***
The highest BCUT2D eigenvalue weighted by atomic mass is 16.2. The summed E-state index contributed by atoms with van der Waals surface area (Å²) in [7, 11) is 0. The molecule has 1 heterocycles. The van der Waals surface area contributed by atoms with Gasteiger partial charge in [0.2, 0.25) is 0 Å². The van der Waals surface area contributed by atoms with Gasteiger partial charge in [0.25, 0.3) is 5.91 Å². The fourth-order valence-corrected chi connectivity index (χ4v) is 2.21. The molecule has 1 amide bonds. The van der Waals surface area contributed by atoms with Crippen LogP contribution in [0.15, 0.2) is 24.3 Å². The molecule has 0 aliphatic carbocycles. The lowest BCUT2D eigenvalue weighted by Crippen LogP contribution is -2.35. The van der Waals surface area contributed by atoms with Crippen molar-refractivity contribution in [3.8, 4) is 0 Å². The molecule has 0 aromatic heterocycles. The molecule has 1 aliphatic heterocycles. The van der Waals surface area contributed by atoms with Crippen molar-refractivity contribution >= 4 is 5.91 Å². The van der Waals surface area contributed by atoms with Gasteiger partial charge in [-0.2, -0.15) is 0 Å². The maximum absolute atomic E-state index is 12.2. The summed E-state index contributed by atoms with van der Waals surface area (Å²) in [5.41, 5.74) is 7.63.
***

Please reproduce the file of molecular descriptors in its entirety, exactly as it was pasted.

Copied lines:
The highest BCUT2D eigenvalue weighted by atomic mass is 16.2. The summed E-state index contributed by atoms with van der Waals surface area (Å²) in [7, 11) is 0. The molecule has 1 heterocycles. The van der Waals surface area contributed by atoms with Gasteiger partial charge in [0.2, 0.25) is 0 Å². The van der Waals surface area contributed by atoms with Gasteiger partial charge in [0.25, 0.3) is 5.91 Å². The fourth-order valence-corrected chi connectivity index (χ4v) is 2.21. The molecule has 1 amide bonds. The van der Waals surface area contributed by atoms with Crippen LogP contribution in [0.15, 0.2) is 24.3 Å². The molecule has 0 aliphatic carbocycles. The lowest BCUT2D eigenvalue weighted by Crippen LogP contribution is -2.35. The van der Waals surface area contributed by atoms with Crippen molar-refractivity contribution in [3.8, 4) is 0 Å². The molecule has 0 aromatic heterocycles. The molecule has 1 aliphatic heterocycles. The van der Waals surface area contributed by atoms with Crippen molar-refractivity contribution >= 4 is 5.91 Å². The van der Waals surface area contributed by atoms with Gasteiger partial charge in [-0.2, -0.15) is 0 Å². The maximum absolute atomic E-state index is 12.2. The summed E-state index contributed by atoms with van der Waals surface area (Å²) in [5.41, 5.74) is 7.63.